The Nazi Hunters: How a Team of Spies and Survivors Captured the World's Most Notorious Nazi
by Neal Bascomb
Arthur A. Levine, 2013. 245 pgs. Young Adult Nonfiction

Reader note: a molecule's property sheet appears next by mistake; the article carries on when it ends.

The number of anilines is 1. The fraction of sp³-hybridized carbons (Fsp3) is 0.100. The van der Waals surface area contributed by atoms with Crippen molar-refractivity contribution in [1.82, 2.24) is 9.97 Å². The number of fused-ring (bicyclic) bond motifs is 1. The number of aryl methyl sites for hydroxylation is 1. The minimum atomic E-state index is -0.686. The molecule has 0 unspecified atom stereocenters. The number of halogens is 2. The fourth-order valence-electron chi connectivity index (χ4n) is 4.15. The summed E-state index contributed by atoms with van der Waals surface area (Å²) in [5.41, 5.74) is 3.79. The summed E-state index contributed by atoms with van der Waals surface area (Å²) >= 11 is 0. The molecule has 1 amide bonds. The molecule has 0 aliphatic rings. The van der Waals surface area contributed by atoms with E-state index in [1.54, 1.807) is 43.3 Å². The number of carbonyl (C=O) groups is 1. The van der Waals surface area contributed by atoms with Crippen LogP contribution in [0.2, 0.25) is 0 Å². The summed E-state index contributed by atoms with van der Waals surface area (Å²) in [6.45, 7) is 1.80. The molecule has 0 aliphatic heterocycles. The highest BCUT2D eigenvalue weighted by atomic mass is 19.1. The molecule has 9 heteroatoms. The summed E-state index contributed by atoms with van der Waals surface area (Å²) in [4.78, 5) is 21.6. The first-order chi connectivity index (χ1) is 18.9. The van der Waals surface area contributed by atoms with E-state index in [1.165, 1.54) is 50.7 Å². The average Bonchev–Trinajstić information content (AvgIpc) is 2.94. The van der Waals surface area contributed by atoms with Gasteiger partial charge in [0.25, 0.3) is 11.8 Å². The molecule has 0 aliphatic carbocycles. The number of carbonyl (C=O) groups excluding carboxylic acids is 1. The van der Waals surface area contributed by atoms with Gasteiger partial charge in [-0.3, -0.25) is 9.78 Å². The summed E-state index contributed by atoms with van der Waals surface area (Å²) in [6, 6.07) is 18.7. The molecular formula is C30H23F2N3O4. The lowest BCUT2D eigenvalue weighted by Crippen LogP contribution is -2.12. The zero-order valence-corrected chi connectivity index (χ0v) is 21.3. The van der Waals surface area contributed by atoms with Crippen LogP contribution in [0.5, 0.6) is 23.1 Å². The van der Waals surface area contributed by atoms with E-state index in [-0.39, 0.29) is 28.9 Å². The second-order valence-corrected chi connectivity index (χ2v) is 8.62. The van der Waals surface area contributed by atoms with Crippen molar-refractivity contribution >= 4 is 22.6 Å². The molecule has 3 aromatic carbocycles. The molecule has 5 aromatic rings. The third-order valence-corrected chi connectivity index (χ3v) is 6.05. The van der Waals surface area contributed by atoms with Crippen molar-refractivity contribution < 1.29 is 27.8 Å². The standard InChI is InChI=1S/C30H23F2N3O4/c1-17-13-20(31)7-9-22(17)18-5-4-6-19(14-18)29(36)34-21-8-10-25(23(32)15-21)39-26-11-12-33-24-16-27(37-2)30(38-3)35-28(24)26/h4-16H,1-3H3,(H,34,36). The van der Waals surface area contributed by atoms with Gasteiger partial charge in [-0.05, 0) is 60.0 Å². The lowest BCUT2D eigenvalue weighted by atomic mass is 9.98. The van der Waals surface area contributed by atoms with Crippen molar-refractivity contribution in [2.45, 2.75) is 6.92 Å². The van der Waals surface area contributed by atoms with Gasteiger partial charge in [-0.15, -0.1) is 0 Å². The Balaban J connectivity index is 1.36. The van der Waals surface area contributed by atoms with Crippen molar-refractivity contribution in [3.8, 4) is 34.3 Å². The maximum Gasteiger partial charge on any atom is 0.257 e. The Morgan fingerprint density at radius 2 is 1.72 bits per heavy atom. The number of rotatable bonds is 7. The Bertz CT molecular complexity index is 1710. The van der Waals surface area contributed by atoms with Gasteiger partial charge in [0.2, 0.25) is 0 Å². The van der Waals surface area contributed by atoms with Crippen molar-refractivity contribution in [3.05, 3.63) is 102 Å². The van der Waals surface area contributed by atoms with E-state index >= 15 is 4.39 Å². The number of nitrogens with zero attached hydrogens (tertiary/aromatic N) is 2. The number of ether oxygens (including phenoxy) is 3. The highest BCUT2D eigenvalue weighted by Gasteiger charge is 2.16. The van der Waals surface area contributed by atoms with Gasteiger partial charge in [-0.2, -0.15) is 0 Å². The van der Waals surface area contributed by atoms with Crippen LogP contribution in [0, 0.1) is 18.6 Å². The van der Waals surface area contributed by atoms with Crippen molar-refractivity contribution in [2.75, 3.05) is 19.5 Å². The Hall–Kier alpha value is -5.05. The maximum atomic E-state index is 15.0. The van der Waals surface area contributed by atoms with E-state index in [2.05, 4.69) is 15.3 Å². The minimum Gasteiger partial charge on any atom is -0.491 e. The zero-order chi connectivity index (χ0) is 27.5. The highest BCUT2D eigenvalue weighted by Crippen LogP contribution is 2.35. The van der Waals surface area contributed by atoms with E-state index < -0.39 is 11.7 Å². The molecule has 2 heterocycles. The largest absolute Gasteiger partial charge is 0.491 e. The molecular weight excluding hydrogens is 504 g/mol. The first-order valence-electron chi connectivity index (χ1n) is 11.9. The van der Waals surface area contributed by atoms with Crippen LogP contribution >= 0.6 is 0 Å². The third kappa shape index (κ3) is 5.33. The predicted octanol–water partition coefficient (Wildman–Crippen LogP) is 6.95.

Adolf Eichmann, architect of the Holocaust and responsible for the deaths of many millions of Jews during World War II, escaped from a prison work camp and managed to make his way to Argentina where he hid for many years under the name Ricardo Klement. Jews dedicated to finding and prosecuting Nazi war criminals could not find Eichmann until a teenage girl whose father was half Jewish started dating a boy named Nick Eichmann who boasted about his father's Nazi past. At first dismissed by Israeli intelligence (Mossad), Sylvia Hermann's story eventually led to the identification of Eichmann and to an ultra-secret Israel operation to kidnap him and take him back to Israel for trial. Evidence suggests that young people are not much interested in history these days, but Bascomb's The Nazi Hunters . . . is just the kind of tense, even harrowing, adventure story that could change some minds.